My baby cousin Peter is someone we can all take a few lessons from. At a little over two years old, he’s got his priorities and values straight. Let me explain by giving you an example of a typical Peter-action.

This past Sunday he was at church with his parents and sister. After the liturgy was over, people mill around and greet each other outside the church. His father is carrying him, when a family friend approaches them. My uncle greets his friend and tells Peter to say hi to “amo”–one of the Arabic words for “uncle.” In Egyptian culture, every male adult that you know is referred to as “uncle” and every adult female is referred to as “aunt.” It’s a part of the respectful and familial nature of the culture.

Peter, being the ever quick little child, looks at the man and very promptly shouts, “Not Amo!!” and smacks the man across the cheek.

It was simple really, the truth as Peter understands it is that his actual uncle, my father, is the person that is referred to as “amo,” not the stranger his father presented to him. Too young to understand cultural connotations, he repelled what to his innocent and simple understanding was a complete lie and guarded the truth he knew with fervor.

I had to stop and wonder how things would be if we all defended the truth that we know within our hearts and spirits with such passion and conviction–if any challenge to our faith and beliefs was met with a metaphorical smack across the cheek. Then perhaps we could sing out with David the prophet and the king when he says: “I have not hid thy righteousness within my heart; I have declared thy faithfulness and thy salvation: I have not concealed thy lovingkindness and thy truth from the great congregation.”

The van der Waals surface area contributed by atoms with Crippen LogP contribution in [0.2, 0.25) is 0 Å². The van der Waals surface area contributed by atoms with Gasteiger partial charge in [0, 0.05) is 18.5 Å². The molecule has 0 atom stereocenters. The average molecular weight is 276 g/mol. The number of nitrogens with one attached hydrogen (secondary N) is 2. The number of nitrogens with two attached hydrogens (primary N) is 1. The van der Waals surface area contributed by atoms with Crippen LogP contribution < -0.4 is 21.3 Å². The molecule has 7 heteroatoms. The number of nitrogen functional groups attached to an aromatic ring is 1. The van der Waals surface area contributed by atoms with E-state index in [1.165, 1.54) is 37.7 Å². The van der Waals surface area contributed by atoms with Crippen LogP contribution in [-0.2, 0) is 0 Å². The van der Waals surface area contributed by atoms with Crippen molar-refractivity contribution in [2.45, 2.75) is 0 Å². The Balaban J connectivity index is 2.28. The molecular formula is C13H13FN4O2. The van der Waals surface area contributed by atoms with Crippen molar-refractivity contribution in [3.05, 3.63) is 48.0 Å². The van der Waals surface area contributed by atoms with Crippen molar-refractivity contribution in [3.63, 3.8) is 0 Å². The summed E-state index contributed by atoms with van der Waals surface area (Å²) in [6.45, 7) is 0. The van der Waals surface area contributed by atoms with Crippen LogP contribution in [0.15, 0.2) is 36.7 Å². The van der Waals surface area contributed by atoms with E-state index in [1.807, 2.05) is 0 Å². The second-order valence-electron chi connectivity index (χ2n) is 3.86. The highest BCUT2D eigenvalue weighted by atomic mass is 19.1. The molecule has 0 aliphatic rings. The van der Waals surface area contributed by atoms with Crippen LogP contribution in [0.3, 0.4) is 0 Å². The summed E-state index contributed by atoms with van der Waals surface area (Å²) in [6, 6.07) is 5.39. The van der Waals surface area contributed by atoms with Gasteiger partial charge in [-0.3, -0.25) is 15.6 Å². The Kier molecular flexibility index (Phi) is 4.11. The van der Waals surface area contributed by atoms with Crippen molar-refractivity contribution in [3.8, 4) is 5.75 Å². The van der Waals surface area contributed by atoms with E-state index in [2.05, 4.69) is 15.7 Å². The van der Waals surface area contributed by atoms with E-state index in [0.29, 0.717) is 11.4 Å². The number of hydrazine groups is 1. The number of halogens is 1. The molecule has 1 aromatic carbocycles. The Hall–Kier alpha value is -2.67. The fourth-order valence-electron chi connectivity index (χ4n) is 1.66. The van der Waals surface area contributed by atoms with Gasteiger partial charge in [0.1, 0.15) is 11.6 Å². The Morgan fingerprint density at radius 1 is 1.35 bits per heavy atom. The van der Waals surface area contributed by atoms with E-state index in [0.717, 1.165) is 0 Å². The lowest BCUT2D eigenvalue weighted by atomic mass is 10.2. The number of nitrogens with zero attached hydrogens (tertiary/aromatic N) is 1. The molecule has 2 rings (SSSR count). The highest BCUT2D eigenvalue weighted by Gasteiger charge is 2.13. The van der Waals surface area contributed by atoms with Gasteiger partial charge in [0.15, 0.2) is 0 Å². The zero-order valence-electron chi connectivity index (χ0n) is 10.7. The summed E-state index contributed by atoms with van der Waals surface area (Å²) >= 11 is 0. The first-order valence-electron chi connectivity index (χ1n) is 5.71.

I, like 99.9% of children, grew up watching Disney movies and listening to grand¬†fairy tales¬†being told over and over again. As far back as I can remember, Belle has always been my favorite Disney Princess. For some reason or another, I found her to be the bravest and brightest of them. It may have been her fixation on books, the way she bluntly turned down Gaston, her ability to find beauty in the Beast, or a combination of all three that first caught my attention way back when but of course I couldn’t tell you that. To my 7 year old mind, Belle was awesome.

But now when I look back on the heroine of my childhood and all her fellow leading ladies, I find it hard to ignore the one theme that ties all their stories together and that would be the love story, of course. When broken down to their bare structure, all the lovely stories and fairy tales are about a woman being found and saved by a prince in one way or another. All these heroines are of course wonderful and lovely, but their story is only told because a prince walked in and saved the day. Would we have ever heard of Cinderella if the prince had never gone looking for her after she disappeared from the ball? Would Rapunzel even exist if he hadn’t found her locked away in her tower? Would Belle simply wither away without ever having stepped into human consciousness if it weren’t for the arrogant prince who needed to learn to love? Would all these bright, funny, vivacious female characters have ever made a mark if it wasn’t for their love stories? What if Prince Charming never came?

My intention at the moment is not attack or bash fairy tales or Disney. I simply aim to pose a question. Is a woman’s beauty, intelligence, spirit not worth noting if it is not first noted by a man? Is she truly invisible until she is discovered by someone? If fairy tales seem too far contrived look to Hollywood and the tabloids instead. An actress may be talented and beautiful and a humanitarian but she becomes the talk of the town when rumors start to buzz about her love life. Of course the question goes both ways. Would the prince’s tale even matter if he had not found his princess?

I just sometimes wonder if it is all one big waiting game… And what if he never comes? What if he never finds her?